My husband and I will be sending our youngest daughter off to kindergarten this fall. I must admit, I'm nervous, but she turns five in July and we feel like she's ready for a structured learning environment.
But more parents are choosing to delay sending their children to kindergarten an extra year to give them an advantage over their classmates. It's a widely debated practice known as "redshirting" – a term borrowed from U.S. college sports, for allowing college athletes to delay participation in sports to prolong their eligibility.
Recently released data from the Toronto District School Board show kindergartners with birthdays in the last three months of the year have more difficulty than kids with birthdays in the first three months of the year when it comes to things like emotional strength and maturity, language and cognitive development, communication skills, general knowledge and physical health and well-being.
Dr. Charles Ungerleider is professor emeritus at the University of British Columbia and former B.C. deputy minister of education. He told BT Toronto:
The literature seems to suggest that it’s advantageous to hold your child back from entering school if they would be young in relation to their peers — and that’s particularly true for boys. I’d certainly advise parents to pay attention to the body of evidence.
Previous studies have also found benefits to starting kindergarten later. A 2015 Stanford University study found kids who started kindergarten later showed significantly lower levels of inattention and hyperactivity. The beneficial result persisted even at age 11. Thomas Dee, a Stanford professor and study co-author, said in a press release:
We found that delaying kindergarten for one year reduced inattention and hyperactivity by 73% for an average child at age 11 and it virtually eliminated the probability that an average child at that age would have an ‘abnormal,’ or higher-than-normal rating for the inattentive-hyperactive behavioral measure.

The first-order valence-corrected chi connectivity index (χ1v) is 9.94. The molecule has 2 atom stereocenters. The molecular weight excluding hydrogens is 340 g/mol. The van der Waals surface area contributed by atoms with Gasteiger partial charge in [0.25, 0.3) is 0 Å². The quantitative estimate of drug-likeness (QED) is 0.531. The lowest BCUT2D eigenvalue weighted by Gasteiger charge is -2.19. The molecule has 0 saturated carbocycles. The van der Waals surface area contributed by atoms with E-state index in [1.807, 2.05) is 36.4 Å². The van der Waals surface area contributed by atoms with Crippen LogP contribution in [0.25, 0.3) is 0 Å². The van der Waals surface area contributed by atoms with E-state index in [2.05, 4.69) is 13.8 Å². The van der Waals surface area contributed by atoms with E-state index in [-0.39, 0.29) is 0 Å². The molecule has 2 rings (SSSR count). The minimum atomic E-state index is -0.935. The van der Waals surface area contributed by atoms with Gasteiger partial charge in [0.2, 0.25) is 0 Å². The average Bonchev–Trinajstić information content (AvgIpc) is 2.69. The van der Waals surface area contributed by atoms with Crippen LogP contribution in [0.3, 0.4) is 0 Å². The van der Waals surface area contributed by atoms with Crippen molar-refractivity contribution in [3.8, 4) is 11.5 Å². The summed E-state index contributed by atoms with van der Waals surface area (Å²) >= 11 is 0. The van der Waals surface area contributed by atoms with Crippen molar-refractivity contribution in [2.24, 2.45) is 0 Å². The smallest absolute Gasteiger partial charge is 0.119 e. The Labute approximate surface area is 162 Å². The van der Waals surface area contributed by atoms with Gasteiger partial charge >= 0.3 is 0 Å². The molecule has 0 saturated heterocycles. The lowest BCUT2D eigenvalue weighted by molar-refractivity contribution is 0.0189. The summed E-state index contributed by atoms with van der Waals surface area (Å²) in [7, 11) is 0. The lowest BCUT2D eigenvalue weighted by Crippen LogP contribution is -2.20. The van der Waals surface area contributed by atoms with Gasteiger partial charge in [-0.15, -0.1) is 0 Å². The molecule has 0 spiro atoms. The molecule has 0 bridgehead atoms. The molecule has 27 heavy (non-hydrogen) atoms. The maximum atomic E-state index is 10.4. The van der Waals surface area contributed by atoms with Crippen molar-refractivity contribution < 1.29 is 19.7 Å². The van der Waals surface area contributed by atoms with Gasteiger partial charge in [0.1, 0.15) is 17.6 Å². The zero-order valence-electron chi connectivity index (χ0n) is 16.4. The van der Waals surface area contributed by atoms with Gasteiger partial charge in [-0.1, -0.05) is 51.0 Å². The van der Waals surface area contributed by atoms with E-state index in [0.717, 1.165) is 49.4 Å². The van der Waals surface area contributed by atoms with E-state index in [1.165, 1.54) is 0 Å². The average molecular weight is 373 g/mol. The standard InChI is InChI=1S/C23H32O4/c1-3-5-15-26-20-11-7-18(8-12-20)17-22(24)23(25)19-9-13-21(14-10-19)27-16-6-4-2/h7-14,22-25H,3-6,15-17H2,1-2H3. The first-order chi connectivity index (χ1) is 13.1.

But there are also studies that dispute the benefits of delayed kindergarten. Experts argue that redshirted children may be less motivated and that by adulthood, they are no better off – or even worse off – in wages or educational attainment. And disadvantaged students could be most negatively affected, according to The New York Times:
Disadvantaged children have the most to lose from delayed access to school. For low-income children, every month of additional schooling closes one-tenth of the gap between them and more advantaged students. Even without redshirting, a national trend is afoot to move back the cutoff birthdays for the start of school. Since the early 1970s, the date has shifted by an average of six weeks, to about Oct. 14 from about Nov. 25. This has the effect of making children who would have been the youngest in one grade the oldest in the next-lower grade; it hurts children from low-income families the most.
The percentage of American kids entering kindergarten at age six instead of age five has steadily increased to about 20%.
The TDSB data show that although the benefits of redshirting persist into sixth grade, they vanish by high school.